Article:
In addition, the internal procedural rules of many dispute resolution services offer potential pitfalls if transactional attorneys assume these rules are suited to their clients' needs. Under its internal rules, JAMS has the authority to impose consolidation without a motion or request by an involved party, potentially requiring a party to participate in a proceeding without being able to have any input into that proceeding's location or arbitrator or panel of arbitrators. The American Arbitration Association (AAA) specifies, without elaboration, that only a party that has filed a demand for arbitration may seek consolidation; and, of course, consolidation still requires the consent of all parties. (The AAA requires so-called "R-7 arbitrators," who are independent from the underlying arbitration proceeding, to evaluate and rule on party requests for consolidation or joinder.)
Understandably, then, lawyers with foresight emphasize individualizing arbitration clauses to protect against unreliable form agreements and internal arbitration service rules. One article, by Rona Shamoon and Irene Ten Cate, admonishes lawyers to consider a template clause that seeks to address six aspects of arbitral consolidation:
1. the clause's scope, in terms of relevant parties and agreements;
2. the procedure whereby an arbitrator determines whether consolidation is appropriate;
3. the standards for consolidation (e.g., when there are common issues of fact or law);
4. the mode for remedying inconsistent decisions rendered by multiple arbitrators;
5. the procedure for determining which arbitrator will serve for the consolidated proceeding; and
6. the mechanism for joinder of parties or claims to an existing arbitral proceeding.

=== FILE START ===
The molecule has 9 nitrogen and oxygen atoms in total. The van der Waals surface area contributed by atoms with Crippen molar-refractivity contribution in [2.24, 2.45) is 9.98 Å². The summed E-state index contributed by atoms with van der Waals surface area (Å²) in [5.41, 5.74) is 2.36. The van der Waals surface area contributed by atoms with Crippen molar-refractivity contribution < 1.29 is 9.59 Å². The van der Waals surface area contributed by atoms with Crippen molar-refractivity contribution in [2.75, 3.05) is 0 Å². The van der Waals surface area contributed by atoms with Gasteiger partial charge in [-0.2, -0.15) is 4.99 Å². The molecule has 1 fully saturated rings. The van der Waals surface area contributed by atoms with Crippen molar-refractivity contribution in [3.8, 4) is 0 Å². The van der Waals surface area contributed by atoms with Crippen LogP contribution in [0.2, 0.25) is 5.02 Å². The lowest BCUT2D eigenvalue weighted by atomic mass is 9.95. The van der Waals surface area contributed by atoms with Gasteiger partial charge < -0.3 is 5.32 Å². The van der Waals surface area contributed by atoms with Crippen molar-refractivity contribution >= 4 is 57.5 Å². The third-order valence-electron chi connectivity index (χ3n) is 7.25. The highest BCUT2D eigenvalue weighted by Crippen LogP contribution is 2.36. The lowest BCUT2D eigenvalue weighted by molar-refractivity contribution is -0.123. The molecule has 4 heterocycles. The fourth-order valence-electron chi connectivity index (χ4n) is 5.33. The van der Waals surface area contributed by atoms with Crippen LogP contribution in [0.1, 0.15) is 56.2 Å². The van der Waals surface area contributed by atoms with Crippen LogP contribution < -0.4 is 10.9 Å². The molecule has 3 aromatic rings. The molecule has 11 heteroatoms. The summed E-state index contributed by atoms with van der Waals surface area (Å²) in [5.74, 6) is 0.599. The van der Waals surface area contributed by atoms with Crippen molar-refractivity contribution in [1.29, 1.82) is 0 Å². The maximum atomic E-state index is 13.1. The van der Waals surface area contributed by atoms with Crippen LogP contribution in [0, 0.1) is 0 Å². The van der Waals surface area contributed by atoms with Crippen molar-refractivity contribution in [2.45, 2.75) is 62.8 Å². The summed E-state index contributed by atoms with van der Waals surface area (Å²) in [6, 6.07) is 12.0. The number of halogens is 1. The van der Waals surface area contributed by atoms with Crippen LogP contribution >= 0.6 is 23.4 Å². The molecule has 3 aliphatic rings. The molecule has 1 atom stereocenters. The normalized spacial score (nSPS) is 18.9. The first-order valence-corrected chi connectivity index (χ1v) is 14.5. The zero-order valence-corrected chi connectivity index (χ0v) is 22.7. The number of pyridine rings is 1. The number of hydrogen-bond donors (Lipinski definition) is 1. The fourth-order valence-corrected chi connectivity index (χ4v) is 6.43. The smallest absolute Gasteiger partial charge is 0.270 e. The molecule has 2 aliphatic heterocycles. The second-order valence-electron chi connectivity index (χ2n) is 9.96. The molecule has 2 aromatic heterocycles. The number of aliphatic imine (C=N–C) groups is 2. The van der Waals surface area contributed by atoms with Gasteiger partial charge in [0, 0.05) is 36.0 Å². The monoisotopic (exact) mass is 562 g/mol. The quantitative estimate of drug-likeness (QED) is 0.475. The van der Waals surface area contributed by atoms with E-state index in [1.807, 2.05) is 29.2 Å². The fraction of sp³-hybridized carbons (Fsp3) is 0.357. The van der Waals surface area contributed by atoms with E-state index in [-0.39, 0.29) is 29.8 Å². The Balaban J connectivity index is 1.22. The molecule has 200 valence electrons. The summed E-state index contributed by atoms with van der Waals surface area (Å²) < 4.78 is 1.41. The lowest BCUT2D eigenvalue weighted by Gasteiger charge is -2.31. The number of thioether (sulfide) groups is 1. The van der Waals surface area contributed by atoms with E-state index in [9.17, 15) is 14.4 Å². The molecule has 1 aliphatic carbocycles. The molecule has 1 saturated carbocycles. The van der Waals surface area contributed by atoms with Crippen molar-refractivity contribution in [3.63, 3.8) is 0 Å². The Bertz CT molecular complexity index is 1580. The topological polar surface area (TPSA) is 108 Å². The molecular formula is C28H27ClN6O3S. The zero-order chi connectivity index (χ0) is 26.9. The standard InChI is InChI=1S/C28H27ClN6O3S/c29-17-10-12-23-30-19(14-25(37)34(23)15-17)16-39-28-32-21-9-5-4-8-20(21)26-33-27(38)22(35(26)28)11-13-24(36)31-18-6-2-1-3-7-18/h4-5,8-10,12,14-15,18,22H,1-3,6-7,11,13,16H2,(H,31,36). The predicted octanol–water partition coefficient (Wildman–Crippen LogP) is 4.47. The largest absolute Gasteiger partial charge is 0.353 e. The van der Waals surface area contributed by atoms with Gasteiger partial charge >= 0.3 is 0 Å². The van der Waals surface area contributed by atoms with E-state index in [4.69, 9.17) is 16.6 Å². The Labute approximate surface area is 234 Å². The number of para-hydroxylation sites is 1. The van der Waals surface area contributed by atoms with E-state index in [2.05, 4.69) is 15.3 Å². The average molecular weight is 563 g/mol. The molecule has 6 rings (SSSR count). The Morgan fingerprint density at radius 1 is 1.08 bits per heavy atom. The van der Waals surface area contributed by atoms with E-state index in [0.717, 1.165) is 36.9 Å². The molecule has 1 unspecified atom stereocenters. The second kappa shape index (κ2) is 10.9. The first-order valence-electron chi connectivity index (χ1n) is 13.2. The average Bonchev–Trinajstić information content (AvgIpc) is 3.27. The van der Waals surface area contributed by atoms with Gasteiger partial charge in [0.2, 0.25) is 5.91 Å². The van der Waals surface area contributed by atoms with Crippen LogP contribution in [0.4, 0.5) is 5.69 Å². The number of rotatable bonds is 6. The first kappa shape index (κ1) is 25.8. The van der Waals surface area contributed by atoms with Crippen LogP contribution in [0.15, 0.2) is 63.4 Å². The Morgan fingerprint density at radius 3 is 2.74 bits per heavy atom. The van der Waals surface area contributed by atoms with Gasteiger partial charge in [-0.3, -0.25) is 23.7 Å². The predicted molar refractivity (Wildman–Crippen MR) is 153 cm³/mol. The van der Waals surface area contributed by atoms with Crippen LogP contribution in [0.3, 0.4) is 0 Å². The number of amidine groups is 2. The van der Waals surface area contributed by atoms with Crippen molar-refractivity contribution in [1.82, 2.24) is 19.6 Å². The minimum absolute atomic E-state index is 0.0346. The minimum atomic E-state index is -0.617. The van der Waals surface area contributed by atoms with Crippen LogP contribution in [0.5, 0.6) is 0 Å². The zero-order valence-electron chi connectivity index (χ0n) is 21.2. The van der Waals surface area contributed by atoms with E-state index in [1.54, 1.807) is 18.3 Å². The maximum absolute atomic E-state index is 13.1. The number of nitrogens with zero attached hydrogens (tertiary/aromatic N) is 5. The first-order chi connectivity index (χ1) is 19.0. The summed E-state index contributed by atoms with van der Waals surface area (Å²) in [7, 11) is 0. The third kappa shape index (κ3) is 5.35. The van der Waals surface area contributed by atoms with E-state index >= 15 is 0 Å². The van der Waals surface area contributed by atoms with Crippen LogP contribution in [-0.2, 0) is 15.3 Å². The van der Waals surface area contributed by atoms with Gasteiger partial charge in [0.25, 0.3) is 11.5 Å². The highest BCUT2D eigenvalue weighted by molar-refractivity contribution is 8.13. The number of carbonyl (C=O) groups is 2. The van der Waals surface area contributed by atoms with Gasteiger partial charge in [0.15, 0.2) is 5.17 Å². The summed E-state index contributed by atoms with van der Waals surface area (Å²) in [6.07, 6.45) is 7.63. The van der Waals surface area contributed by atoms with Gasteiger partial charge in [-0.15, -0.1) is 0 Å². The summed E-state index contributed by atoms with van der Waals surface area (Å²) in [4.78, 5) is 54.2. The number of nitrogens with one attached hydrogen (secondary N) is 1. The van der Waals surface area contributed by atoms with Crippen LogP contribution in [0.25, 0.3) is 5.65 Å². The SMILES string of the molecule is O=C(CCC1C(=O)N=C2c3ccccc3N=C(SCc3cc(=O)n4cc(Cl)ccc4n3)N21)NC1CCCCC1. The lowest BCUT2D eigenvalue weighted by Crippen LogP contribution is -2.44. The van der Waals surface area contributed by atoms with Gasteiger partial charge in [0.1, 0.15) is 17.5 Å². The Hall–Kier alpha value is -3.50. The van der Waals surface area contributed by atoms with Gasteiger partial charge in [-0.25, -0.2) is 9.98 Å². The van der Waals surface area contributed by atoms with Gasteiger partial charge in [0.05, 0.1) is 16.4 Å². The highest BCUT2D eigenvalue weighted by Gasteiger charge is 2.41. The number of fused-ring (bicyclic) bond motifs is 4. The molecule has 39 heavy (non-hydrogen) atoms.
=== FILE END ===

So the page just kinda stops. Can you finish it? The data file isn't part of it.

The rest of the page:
Another article suggests that a paramount factor is considering "limiting how far down the chain of privity [parties] wish to have disputes consolidated," as well as limiting "how far removed a party may be from the original contract to be eligible to participate in a consolidated proceeding." Matthew D. Schwartz, "Multiparty Disputes and Consolidated Arbitrations: An Oxymoron or the Solution to a Continuing Dilemma," 22 Case W. Reserve J. Int'l L. 341, 373 (1990). Notably, beyond considering the language and scope of these provisions, lawyers also must ensure that similar provisions are present and consistent in all relevant collateral contracts (e.g., owner-contactor, owner-designer, contractor-subcontractor). As one commentator, Richard Jeydel, has warned, judges and arbitrators will hesitate to order consolidation or joinder without compatible and interlocking arbitration clauses agreed to by each party; a party that is not expressly bound to a contract's arbitration clause can circumvent the entire process, even when that clause mandates that related disputes must be resolved in the same forum.
Understanding the Uniform Construction Arbitration Agreement